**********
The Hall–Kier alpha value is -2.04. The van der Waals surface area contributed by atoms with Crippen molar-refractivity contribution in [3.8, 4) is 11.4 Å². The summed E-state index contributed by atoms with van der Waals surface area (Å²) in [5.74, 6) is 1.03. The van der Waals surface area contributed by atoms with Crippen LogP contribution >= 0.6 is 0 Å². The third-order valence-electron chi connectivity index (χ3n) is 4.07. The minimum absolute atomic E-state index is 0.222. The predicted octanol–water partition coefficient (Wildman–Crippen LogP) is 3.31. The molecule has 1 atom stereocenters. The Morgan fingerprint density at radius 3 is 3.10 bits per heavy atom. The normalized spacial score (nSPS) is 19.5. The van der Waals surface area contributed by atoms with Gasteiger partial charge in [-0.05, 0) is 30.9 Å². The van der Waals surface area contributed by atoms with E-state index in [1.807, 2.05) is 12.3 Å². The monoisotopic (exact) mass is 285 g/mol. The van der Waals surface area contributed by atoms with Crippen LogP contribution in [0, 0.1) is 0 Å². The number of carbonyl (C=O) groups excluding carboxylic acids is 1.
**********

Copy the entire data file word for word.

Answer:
The Hall–Kier alpha value is -2.04. The van der Waals surface area contributed by atoms with Crippen molar-refractivity contribution in [3.8, 4) is 11.4 Å². The summed E-state index contributed by atoms with van der Waals surface area (Å²) in [5.74, 6) is 1.03. The van der Waals surface area contributed by atoms with Crippen LogP contribution >= 0.6 is 0 Å². The third-order valence-electron chi connectivity index (χ3n) is 4.07. The minimum absolute atomic E-state index is 0.222. The predicted octanol–water partition coefficient (Wildman–Crippen LogP) is 3.31. The molecule has 1 atom stereocenters. The Morgan fingerprint density at radius 3 is 3.10 bits per heavy atom. The normalized spacial score (nSPS) is 19.5. The van der Waals surface area contributed by atoms with Gasteiger partial charge in [-0.05, 0) is 30.9 Å². The van der Waals surface area contributed by atoms with E-state index in [1.807, 2.05) is 12.3 Å². The monoisotopic (exact) mass is 285 g/mol. The van der Waals surface area contributed by atoms with Crippen LogP contribution in [0, 0.1) is 0 Å². The number of carbonyl (C=O) groups excluding carboxylic acids is 1.